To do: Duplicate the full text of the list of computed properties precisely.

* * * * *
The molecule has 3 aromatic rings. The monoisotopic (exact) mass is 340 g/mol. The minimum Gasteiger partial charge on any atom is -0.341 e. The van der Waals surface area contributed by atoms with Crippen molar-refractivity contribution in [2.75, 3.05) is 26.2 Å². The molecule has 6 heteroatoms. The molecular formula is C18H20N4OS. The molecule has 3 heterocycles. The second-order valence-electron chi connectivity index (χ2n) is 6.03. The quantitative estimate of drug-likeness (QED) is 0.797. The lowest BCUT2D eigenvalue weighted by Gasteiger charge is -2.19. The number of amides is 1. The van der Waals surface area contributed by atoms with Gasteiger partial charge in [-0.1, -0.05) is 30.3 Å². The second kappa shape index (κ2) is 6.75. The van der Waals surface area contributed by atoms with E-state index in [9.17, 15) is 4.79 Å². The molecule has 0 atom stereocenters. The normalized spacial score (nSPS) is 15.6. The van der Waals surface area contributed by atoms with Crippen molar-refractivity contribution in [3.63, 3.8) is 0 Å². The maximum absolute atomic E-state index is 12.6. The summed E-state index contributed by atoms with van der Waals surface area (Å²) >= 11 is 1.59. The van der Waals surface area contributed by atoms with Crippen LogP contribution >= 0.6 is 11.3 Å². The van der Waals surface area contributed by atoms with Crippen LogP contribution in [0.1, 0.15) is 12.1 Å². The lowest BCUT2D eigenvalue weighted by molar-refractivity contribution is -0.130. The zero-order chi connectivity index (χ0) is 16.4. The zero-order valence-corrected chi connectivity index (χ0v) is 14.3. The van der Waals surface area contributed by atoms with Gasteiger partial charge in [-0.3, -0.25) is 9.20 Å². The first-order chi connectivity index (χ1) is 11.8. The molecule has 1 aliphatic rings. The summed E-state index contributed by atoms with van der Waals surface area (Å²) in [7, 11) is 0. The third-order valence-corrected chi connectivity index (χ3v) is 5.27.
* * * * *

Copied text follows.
The molecule has 3 aromatic rings. The monoisotopic (exact) mass is 340 g/mol. The minimum Gasteiger partial charge on any atom is -0.341 e. The van der Waals surface area contributed by atoms with Crippen molar-refractivity contribution in [2.75, 3.05) is 26.2 Å². The molecule has 6 heteroatoms. The molecular formula is C18H20N4OS. The molecule has 3 heterocycles. The second-order valence-electron chi connectivity index (χ2n) is 6.03. The quantitative estimate of drug-likeness (QED) is 0.797. The lowest BCUT2D eigenvalue weighted by Gasteiger charge is -2.19. The number of amides is 1. The van der Waals surface area contributed by atoms with Gasteiger partial charge in [-0.1, -0.05) is 30.3 Å². The second kappa shape index (κ2) is 6.75. The van der Waals surface area contributed by atoms with E-state index in [9.17, 15) is 4.79 Å². The molecule has 0 atom stereocenters. The normalized spacial score (nSPS) is 15.6. The van der Waals surface area contributed by atoms with Crippen molar-refractivity contribution in [3.63, 3.8) is 0 Å². The maximum absolute atomic E-state index is 12.6. The summed E-state index contributed by atoms with van der Waals surface area (Å²) >= 11 is 1.59. The van der Waals surface area contributed by atoms with Crippen LogP contribution >= 0.6 is 11.3 Å². The van der Waals surface area contributed by atoms with Crippen LogP contribution in [0.1, 0.15) is 12.1 Å². The lowest BCUT2D eigenvalue weighted by molar-refractivity contribution is -0.130. The zero-order chi connectivity index (χ0) is 16.4. The zero-order valence-corrected chi connectivity index (χ0v) is 14.3. The van der Waals surface area contributed by atoms with Gasteiger partial charge in [-0.3, -0.25) is 9.20 Å². The first-order chi connectivity index (χ1) is 11.8. The molecule has 1 aliphatic rings. The summed E-state index contributed by atoms with van der Waals surface area (Å²) in [7, 11) is 0. The third-order valence-corrected chi connectivity index (χ3v) is 5.27.